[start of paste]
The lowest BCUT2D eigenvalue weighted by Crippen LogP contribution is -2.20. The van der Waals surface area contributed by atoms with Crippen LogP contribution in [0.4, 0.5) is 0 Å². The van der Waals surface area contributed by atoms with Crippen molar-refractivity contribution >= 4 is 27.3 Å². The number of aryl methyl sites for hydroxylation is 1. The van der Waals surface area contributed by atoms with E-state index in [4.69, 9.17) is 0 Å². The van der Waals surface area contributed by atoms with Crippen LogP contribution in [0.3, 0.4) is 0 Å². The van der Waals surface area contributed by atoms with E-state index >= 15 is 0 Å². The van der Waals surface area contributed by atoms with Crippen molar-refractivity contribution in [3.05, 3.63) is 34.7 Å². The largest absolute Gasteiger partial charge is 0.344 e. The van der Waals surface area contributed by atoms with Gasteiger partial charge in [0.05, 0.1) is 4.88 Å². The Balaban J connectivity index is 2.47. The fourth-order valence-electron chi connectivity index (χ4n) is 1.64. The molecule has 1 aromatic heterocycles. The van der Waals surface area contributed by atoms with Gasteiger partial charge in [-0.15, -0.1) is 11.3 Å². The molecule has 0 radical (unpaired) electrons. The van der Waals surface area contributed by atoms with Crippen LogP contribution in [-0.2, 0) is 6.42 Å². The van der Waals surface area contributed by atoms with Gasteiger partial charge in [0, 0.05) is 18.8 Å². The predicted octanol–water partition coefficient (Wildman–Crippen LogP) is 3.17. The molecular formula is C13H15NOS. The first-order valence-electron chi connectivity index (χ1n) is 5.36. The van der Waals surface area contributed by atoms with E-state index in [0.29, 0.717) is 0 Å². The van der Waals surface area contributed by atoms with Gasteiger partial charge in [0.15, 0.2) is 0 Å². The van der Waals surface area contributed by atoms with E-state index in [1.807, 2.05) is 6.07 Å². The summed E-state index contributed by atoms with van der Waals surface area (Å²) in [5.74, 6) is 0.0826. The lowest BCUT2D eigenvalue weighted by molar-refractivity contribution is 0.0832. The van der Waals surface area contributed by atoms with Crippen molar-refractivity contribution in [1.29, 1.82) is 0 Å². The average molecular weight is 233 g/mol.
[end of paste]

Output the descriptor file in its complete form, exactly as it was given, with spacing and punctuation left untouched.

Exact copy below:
The lowest BCUT2D eigenvalue weighted by Crippen LogP contribution is -2.20. The van der Waals surface area contributed by atoms with Crippen LogP contribution in [0.4, 0.5) is 0 Å². The van der Waals surface area contributed by atoms with Crippen molar-refractivity contribution >= 4 is 27.3 Å². The number of aryl methyl sites for hydroxylation is 1. The van der Waals surface area contributed by atoms with E-state index in [4.69, 9.17) is 0 Å². The van der Waals surface area contributed by atoms with Crippen LogP contribution in [0.3, 0.4) is 0 Å². The van der Waals surface area contributed by atoms with E-state index >= 15 is 0 Å². The van der Waals surface area contributed by atoms with Crippen molar-refractivity contribution in [3.05, 3.63) is 34.7 Å². The largest absolute Gasteiger partial charge is 0.344 e. The van der Waals surface area contributed by atoms with Gasteiger partial charge in [0.05, 0.1) is 4.88 Å². The Balaban J connectivity index is 2.47. The fourth-order valence-electron chi connectivity index (χ4n) is 1.64. The molecule has 1 aromatic heterocycles. The van der Waals surface area contributed by atoms with Gasteiger partial charge in [-0.15, -0.1) is 11.3 Å². The molecule has 0 radical (unpaired) electrons. The van der Waals surface area contributed by atoms with Crippen LogP contribution in [-0.2, 0) is 6.42 Å². The van der Waals surface area contributed by atoms with Gasteiger partial charge in [0, 0.05) is 18.8 Å². The predicted octanol–water partition coefficient (Wildman–Crippen LogP) is 3.17. The molecular formula is C13H15NOS. The first-order valence-electron chi connectivity index (χ1n) is 5.36. The van der Waals surface area contributed by atoms with E-state index in [0.29, 0.717) is 0 Å². The van der Waals surface area contributed by atoms with Gasteiger partial charge in [0.15, 0.2) is 0 Å². The van der Waals surface area contributed by atoms with E-state index in [1.807, 2.05) is 6.07 Å². The summed E-state index contributed by atoms with van der Waals surface area (Å²) in [5.74, 6) is 0.0826. The lowest BCUT2D eigenvalue weighted by molar-refractivity contribution is 0.0832. The van der Waals surface area contributed by atoms with Crippen molar-refractivity contribution in [1.29, 1.82) is 0 Å². The average molecular weight is 233 g/mol.